The 40-percent

The 40-percent

FOR Lisa Mullin, the depression caused by attempting to come to terms with being transgender was overwhelming. 

“I couldn’t see a reason to live,” she said. “There was no point in living.”

“I used to do lists of reasons I should live, and reasons I should die. And the reasons I could put up for reasons why I should live were very short indeed.”  

“I slipped into the symptoms of that twisted reality until all I could see was suicide,” she said. “And then it was just a question of how I was going to do it.”

“And, of course, at that particular time I couldn’t tell any of my friends because I was scared they’d all leave me. “

Ms Mullin is not alone, as a recent study from Transgender Equality Network Ireland suggests that around 40-percent of transgender people have attempted suicide.

What’s more, further studies suggest that 78-percent of transgender people have suicidal ideations before they transition.

Julie Peters, a trans woman who also suffered from depression, said she struggled for a long time to come to terms with her gender identity.

“When I first became aware that I was different, it seemed to me the only options I had were to call myself a sinner, or to call myself mentally ill.”

“Neither of those really appealed to me,” she said.

“When you start to allow yourself to take on a label like that, you end up with a lot of internalised transphobia.”

Sally Goldner, Executive Director of Transgender Victoria – an LGBTIA advocacy group – said societal attitudes need to change before these issues will be resolved.

“While all around Australia there is an increase in positive societal attitudes,” she said. “There’s still not enough support for people as they emerge.”

“Adding that in with the distress of trying to be someone you’re not on such an important critical aspect of self-identity.”

In particular, she said the lack of appropriate professional medical support for transgender people is causing serious damage to the community.

“Really poor lack of medical support is really a big issue,” she said. “There are long delays at the two publically funded Victorian transgender clinics.”

“There are few trans health professionals outside those public clinics who are knowledgeable and sensitive towards trans issues,” she said.

“This lack of support is certainly harming people.”

Damien Riggs, Associate Professor of Social Work at Flinders University, recently completed a study into healthcare provision for trans people in Australia which found the services lacking.

“We know that these things happen. We know mental healthcare professionals are not properly skilled.”

He said much more works needs to be done to bring this provision of care up to an acceptable standard.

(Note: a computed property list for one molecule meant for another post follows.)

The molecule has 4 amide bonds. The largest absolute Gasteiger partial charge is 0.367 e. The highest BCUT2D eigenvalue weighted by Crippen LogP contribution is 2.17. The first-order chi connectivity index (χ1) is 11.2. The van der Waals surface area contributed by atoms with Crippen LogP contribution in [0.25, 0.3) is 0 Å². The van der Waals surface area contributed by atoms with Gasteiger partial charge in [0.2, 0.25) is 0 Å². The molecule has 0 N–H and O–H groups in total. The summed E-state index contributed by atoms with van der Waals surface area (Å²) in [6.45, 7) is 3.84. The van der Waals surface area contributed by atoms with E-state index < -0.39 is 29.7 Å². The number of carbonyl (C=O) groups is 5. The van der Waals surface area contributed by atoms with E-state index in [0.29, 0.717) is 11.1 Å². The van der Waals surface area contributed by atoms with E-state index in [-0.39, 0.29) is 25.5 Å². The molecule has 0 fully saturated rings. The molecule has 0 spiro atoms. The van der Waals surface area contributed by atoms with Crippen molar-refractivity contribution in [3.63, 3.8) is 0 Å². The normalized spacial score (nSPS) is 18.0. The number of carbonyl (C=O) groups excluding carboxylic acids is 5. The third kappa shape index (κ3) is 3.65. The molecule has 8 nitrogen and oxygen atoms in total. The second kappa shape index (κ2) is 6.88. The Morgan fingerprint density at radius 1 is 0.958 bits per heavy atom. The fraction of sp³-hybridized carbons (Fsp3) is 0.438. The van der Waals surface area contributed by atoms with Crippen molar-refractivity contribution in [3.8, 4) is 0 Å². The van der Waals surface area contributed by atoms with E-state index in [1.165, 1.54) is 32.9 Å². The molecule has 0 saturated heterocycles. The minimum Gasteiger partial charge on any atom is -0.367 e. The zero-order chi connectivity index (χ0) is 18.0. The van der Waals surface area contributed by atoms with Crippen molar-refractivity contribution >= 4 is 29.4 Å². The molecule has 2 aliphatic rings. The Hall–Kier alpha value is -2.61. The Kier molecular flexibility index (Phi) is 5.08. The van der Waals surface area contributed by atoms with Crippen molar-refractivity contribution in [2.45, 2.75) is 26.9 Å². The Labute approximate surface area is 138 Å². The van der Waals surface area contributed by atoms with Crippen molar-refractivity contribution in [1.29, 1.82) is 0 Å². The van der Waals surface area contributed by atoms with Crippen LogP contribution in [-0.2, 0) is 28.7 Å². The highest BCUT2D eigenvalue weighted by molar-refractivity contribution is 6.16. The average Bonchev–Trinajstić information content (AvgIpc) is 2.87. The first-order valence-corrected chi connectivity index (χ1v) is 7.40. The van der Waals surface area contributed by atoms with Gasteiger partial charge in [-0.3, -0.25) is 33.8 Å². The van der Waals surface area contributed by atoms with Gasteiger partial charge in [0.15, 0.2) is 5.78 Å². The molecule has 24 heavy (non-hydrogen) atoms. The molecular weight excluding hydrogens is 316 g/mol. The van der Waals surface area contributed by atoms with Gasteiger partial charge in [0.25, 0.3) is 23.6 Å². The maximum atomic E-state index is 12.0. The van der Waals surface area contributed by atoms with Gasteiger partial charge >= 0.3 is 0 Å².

“That requires more training, more up-skilling, and it requires more services to be available,” he said.

“But even if all of that was the case, it’s still going to be the case that society at large holds discriminatory attitudes towards transgender people.”

“You can access all of the support you want,” he said. “But if you’re still then walking down the street and people are harassing you and you’re still being discriminated against, then that’s the second part of it as well.”

Gina Mather, president of the Australian Transgender Support Association of Queensland, said her organisation has suffered due to a lack of government funding.

“This state government can help by giving us some financial backing,” she said.

“We can’t do what we want to do with regards to going out and about. It’s just disgusting the way the government’s treated us.”

Ms Goldner said the government needs to step up to the plate when it comes to these issues.

“They need to be doing more than what they have been,” she said.

“We’ve got a right to healthcare that ends up with better holistic health and human dignity and respect.”

“Not only do people not come out as trans, they then disengage from the health system altogether,” she said. “They won’t go back to a GP.”

“This is massively hurting the health budget, and hurting people both physically and psychologically. Everyone’s losing, really, under the current system.”

Mr Riggs said the government also needs to streamline the processes transgender people go through to receive treatment.

“There’s contradictory laws between federal and state, so I think they definitely need to brought in line.”

“If you live in Brisbane, and you want to access surgery, you can’t do that in Brisbane, but they will fly you down to Melbourne to Monash to have that done, and it will be paid for.”

“But that’s not widely known,” he said. “So it is about how this information is made available.”

For Lisa Mullin, a harmful experience with a GP insensitive to transgender issues served to worsen her already fragile condition.

“I remember walking out of his office, and walking back to my car and thinking ‘my life’s over.’”

“There’s nobody there for you, nobody helps you, and nobody gives you a cuddle, puts their arms around you, and says ‘you’re okay,’” she said.

After visiting a health professional trained in dealing with gender dysphoria, Ms Mullin said she has been able to properly work towards her transition.

“I woke up one day, and I said to myself ‘I’ve gone full time.’ It just happened naturally, and that’s probably for the best.”

“I can talk about my suicidal thoughts now, but even a year ago I couldn’t talk about them,” she said.

“It’s been a long time healing. I’m working through my transition, and feeling a lot better about myself doing that.”

If you or someone you know is struggling with depression please seek help. Call Beyond Blue on 1300-22-4636 or visit


This post was originally published on Golden-I UQ 2014.